Jackie Pirtle-Hall won her third GO! St. Louis Marathon in April and, thanks to a 2:44:18 finish, qualified for the U.S. Olympic Trials for the second time. We recently talked with the 36-year-old about her lifelong love of running and where she finds inspiration.

When did you start running?

I started running in the fifth grade. I’d played about every sport imaginable for a short time, and running was the last sport I chose. I had to convince my parents to let me join the St. Charles Cyclones running club, and I’m glad they did. Since then, I’ve never really considered not running.

And you were a natural, right?

No! In my first race, I threw up, passed out, got back up, went the wrong way and came in last. But, even then, I knew I wanted to keep going and try to get better.

That’s want running is about. You have to have talent, sure, but you need to be dedicated. When you show up day after day after day, that’s when you improve. You build that aerobic engine.

When did things start to click for you?

I really started running correctly after college, staying healthy and training consistently. I think when I got my coach, Sheldon Webster, things changed. He has coached me from being a baby runner until now.

I’m also a student of my sport. I nerd out on running. I read everything I can. It’s a little weird, really. But I have to have balance and fun in the equation, too.

Where does that balance and fun come from?

Lisa Cary and I co-founded the group Runnababez in 2012 because we felt our area was missing an uplifting yet competitive outlet for women who still wanted to run fast and compete after college. They’re the reason I’m still running.

You know, motivation ebbs and flows. When I try to identify the turning point, I realize it’s usually just a few runs with my girls. We help each other and understand each other, wherever we are in our lives. Someone in the group is always excited, and that’s contagious.

Which of your GO! wins is most memorable?

I’d say that 2012 was really memorable. It was the culmination of a three- or four-year build. It was after the U.S. Olympic Trials, and so I took that experience and just kept going. It was sunny, I was fit and everything kind of fell in place. I remember smiling so big as I crossed the finish line.

And winning this year?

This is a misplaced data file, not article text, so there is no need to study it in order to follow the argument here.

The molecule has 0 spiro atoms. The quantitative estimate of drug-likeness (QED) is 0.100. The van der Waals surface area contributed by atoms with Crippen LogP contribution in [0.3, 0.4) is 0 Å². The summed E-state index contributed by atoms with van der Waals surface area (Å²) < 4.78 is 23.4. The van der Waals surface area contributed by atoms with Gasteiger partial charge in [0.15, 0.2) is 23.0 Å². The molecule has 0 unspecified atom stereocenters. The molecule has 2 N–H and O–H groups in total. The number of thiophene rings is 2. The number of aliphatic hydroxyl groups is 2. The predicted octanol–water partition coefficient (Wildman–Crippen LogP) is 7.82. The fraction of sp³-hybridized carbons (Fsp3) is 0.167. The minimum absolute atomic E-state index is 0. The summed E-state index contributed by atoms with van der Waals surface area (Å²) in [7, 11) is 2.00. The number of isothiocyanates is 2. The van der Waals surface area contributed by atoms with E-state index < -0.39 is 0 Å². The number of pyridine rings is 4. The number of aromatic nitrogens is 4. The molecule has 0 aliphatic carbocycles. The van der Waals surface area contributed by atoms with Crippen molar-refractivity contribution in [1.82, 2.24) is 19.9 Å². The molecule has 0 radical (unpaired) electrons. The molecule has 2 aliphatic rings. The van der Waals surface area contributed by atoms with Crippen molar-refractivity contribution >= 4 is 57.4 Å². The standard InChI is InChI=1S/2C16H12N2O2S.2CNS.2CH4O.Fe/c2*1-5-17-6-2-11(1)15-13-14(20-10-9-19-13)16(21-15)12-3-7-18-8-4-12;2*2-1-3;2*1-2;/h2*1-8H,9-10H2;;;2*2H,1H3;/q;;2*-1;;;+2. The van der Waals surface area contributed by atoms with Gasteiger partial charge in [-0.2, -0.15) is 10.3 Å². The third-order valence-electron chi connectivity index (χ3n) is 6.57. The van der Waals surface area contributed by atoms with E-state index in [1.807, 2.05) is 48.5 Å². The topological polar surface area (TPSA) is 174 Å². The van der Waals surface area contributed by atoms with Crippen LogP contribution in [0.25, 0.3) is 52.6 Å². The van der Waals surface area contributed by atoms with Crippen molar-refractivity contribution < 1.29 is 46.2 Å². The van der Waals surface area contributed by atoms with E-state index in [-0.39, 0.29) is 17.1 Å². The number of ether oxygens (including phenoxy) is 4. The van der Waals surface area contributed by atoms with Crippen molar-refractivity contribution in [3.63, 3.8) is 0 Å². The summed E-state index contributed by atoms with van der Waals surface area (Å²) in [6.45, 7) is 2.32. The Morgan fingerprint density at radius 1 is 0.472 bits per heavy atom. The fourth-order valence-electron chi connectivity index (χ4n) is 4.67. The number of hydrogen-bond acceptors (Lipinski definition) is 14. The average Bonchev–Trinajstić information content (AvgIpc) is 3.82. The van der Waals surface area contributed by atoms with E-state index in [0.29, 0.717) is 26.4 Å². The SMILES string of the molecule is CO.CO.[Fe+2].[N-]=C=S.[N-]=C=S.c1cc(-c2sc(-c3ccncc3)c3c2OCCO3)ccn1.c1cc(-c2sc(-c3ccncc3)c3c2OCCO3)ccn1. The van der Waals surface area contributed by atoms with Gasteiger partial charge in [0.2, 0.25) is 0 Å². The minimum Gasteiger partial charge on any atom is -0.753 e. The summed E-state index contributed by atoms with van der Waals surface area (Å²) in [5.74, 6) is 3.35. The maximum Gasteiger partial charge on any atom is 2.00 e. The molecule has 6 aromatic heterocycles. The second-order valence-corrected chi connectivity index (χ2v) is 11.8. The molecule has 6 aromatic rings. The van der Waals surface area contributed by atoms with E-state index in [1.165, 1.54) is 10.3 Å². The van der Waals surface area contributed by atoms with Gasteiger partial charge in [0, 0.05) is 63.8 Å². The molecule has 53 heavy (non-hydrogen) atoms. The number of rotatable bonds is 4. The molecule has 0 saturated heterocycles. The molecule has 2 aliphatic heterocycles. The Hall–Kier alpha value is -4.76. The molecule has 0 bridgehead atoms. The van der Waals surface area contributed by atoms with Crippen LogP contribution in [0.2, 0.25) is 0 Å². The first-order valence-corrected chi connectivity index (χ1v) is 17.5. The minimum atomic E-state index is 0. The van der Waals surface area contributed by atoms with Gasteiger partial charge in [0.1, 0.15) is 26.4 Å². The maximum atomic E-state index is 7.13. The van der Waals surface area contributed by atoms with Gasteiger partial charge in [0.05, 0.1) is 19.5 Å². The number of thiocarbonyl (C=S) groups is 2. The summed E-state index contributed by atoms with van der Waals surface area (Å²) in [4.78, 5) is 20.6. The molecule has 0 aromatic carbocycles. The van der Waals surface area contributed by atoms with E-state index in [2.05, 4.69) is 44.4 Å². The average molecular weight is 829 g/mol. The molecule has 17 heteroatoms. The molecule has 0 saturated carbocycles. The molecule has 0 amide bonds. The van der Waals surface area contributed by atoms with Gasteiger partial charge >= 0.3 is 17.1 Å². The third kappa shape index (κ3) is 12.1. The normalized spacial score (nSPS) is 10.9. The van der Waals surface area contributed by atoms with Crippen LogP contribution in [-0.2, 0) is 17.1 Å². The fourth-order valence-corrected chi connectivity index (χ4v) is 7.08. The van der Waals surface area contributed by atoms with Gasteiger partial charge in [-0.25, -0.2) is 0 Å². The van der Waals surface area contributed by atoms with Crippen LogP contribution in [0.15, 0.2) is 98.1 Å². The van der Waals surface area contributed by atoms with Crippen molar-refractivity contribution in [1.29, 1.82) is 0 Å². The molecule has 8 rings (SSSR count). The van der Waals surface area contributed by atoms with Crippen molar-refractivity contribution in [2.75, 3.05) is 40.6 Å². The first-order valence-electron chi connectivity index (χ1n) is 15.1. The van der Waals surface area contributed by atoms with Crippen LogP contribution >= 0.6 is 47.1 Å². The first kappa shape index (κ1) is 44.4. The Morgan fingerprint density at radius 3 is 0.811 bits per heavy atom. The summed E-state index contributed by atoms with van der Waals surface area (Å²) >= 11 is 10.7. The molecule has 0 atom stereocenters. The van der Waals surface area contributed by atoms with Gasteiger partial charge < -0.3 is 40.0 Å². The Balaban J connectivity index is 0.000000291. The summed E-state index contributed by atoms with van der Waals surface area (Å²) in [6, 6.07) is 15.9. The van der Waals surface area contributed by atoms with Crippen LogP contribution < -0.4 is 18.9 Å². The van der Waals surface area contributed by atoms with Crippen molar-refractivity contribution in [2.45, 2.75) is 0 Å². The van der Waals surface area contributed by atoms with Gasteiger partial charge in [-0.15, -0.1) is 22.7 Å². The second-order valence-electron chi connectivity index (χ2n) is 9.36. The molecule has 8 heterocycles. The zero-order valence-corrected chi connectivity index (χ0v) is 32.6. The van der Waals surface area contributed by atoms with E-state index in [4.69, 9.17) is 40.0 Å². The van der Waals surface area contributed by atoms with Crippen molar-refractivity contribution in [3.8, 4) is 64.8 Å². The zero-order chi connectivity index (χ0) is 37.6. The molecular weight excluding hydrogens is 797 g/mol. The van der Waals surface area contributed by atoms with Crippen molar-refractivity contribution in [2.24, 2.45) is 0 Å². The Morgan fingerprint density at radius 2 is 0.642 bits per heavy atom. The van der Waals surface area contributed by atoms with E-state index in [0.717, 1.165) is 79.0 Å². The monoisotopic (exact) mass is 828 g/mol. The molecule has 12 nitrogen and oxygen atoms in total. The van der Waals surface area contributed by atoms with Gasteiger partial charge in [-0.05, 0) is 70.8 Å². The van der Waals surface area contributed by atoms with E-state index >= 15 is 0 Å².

It was a feeling of visceral joy. I can still feel it.

A lot of people say to me, “You put so much time and effort into training, is it worth it?” And I say, “Just wait, I’m going to get a lot of good joy out of it.” I can feed off one feeling for six months.

I love the quote: If it weren’t hard, everyone would do it. We look for something we’re good at that inspires others, and this is my thing. Don’t sacrifice the gift.

Tell us about running in the Olympic Trials.

The last time, in 2012, it was all about lining up next to my running idols. I felt a little like and outsider, even though I ended up finishing in the middle. It’s a small field, less than 200, and everybody is fast.

In 2020, the trials will be Atlanta. I’d like to do better, but no pressure — as long as I’m having fun. A change this year is that whatever perks the top dogs get, everyone gets. So, that will be exciting.

What’s your favorite race to run?

I love GO! because it’s home and I get a lot back from that hometown feel and the people and family who are there. I also like MO’ Cowbell for the same reason. It’s a smaller scene, and it’s right down the street.

Where do you like to train?

I like the Katy Trail. There are sections of it that are so peaceful, and the surface is mostly flat and fast. But I do love a good Forest Park run, too. It’s the trees and the foliage. It feels safe and uplifting. And there are so many running groups and people being active there, I always leave super-fulfilled.

Author: Brad Kovach is the editor/publisher of Terrain Magazine.